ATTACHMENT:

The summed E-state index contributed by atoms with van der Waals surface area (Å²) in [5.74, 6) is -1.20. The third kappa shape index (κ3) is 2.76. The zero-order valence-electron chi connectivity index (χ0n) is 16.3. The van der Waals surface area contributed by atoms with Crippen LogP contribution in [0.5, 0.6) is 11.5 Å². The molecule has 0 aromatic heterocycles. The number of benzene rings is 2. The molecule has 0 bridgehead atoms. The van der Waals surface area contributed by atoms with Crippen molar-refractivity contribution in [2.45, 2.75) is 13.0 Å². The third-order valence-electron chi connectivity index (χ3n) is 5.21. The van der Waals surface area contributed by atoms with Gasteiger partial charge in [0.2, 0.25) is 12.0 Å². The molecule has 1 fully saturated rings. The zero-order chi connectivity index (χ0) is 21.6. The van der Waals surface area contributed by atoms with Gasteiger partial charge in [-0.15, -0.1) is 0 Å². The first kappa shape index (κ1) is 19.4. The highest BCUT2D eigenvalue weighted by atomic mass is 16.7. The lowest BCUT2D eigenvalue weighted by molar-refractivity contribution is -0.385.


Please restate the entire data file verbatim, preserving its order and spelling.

The summed E-state index contributed by atoms with van der Waals surface area (Å²) in [5.74, 6) is -1.20. The third kappa shape index (κ3) is 2.76. The zero-order valence-electron chi connectivity index (χ0n) is 16.3. The van der Waals surface area contributed by atoms with Crippen LogP contribution in [0.5, 0.6) is 11.5 Å². The molecule has 0 aromatic heterocycles. The number of benzene rings is 2. The molecule has 0 bridgehead atoms. The van der Waals surface area contributed by atoms with Crippen molar-refractivity contribution in [2.45, 2.75) is 13.0 Å². The third-order valence-electron chi connectivity index (χ3n) is 5.21. The van der Waals surface area contributed by atoms with Gasteiger partial charge in [0.2, 0.25) is 12.0 Å². The molecule has 1 fully saturated rings. The zero-order chi connectivity index (χ0) is 21.6. The van der Waals surface area contributed by atoms with Gasteiger partial charge in [-0.15, -0.1) is 0 Å². The first kappa shape index (κ1) is 19.4. The highest BCUT2D eigenvalue weighted by atomic mass is 16.7. The lowest BCUT2D eigenvalue weighted by molar-refractivity contribution is -0.385.